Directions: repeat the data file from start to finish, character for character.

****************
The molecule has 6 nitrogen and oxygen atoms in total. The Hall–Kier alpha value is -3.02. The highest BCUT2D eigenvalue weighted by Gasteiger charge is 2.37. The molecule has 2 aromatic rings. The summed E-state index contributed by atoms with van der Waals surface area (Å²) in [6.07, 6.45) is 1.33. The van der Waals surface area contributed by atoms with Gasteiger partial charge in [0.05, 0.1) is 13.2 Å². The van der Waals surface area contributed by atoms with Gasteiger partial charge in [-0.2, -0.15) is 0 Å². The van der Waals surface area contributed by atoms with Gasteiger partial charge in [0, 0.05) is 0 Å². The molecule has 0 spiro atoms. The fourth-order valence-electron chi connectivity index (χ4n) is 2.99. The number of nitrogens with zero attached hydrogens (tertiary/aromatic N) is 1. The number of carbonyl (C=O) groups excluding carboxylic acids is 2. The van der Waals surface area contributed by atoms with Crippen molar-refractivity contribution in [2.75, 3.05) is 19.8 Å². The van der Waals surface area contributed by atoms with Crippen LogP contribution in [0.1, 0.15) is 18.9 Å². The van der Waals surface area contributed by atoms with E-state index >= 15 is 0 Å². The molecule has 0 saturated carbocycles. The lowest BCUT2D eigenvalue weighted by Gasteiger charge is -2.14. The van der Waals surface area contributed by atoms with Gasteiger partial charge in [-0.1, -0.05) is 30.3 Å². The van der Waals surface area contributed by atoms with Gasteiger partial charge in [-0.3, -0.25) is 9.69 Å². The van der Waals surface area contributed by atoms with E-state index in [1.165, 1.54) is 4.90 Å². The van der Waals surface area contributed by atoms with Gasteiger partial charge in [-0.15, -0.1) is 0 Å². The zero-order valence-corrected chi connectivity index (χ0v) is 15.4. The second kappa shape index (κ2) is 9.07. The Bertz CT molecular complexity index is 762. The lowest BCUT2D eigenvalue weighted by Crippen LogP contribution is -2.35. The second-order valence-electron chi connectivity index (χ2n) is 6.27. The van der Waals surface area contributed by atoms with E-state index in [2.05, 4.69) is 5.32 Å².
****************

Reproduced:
The molecule has 6 nitrogen and oxygen atoms in total. The Hall–Kier alpha value is -3.02. The highest BCUT2D eigenvalue weighted by Gasteiger charge is 2.37. The molecule has 2 aromatic rings. The summed E-state index contributed by atoms with van der Waals surface area (Å²) in [6.07, 6.45) is 1.33. The van der Waals surface area contributed by atoms with Gasteiger partial charge in [0.05, 0.1) is 13.2 Å². The van der Waals surface area contributed by atoms with Gasteiger partial charge in [-0.2, -0.15) is 0 Å². The van der Waals surface area contributed by atoms with Gasteiger partial charge in [0, 0.05) is 0 Å². The molecule has 0 spiro atoms. The fourth-order valence-electron chi connectivity index (χ4n) is 2.99. The number of nitrogens with zero attached hydrogens (tertiary/aromatic N) is 1. The number of carbonyl (C=O) groups excluding carboxylic acids is 2. The van der Waals surface area contributed by atoms with Crippen molar-refractivity contribution in [2.75, 3.05) is 19.8 Å². The van der Waals surface area contributed by atoms with Crippen LogP contribution in [0.1, 0.15) is 18.9 Å². The van der Waals surface area contributed by atoms with E-state index >= 15 is 0 Å². The molecule has 0 saturated carbocycles. The lowest BCUT2D eigenvalue weighted by Gasteiger charge is -2.14. The van der Waals surface area contributed by atoms with Gasteiger partial charge in [-0.1, -0.05) is 30.3 Å². The van der Waals surface area contributed by atoms with Gasteiger partial charge in [-0.3, -0.25) is 9.69 Å². The van der Waals surface area contributed by atoms with E-state index in [1.165, 1.54) is 4.90 Å². The van der Waals surface area contributed by atoms with Gasteiger partial charge in [-0.15, -0.1) is 0 Å². The zero-order valence-corrected chi connectivity index (χ0v) is 15.4. The second kappa shape index (κ2) is 9.07. The Bertz CT molecular complexity index is 762. The lowest BCUT2D eigenvalue weighted by Crippen LogP contribution is -2.35. The second-order valence-electron chi connectivity index (χ2n) is 6.27. The van der Waals surface area contributed by atoms with E-state index in [2.05, 4.69) is 5.32 Å².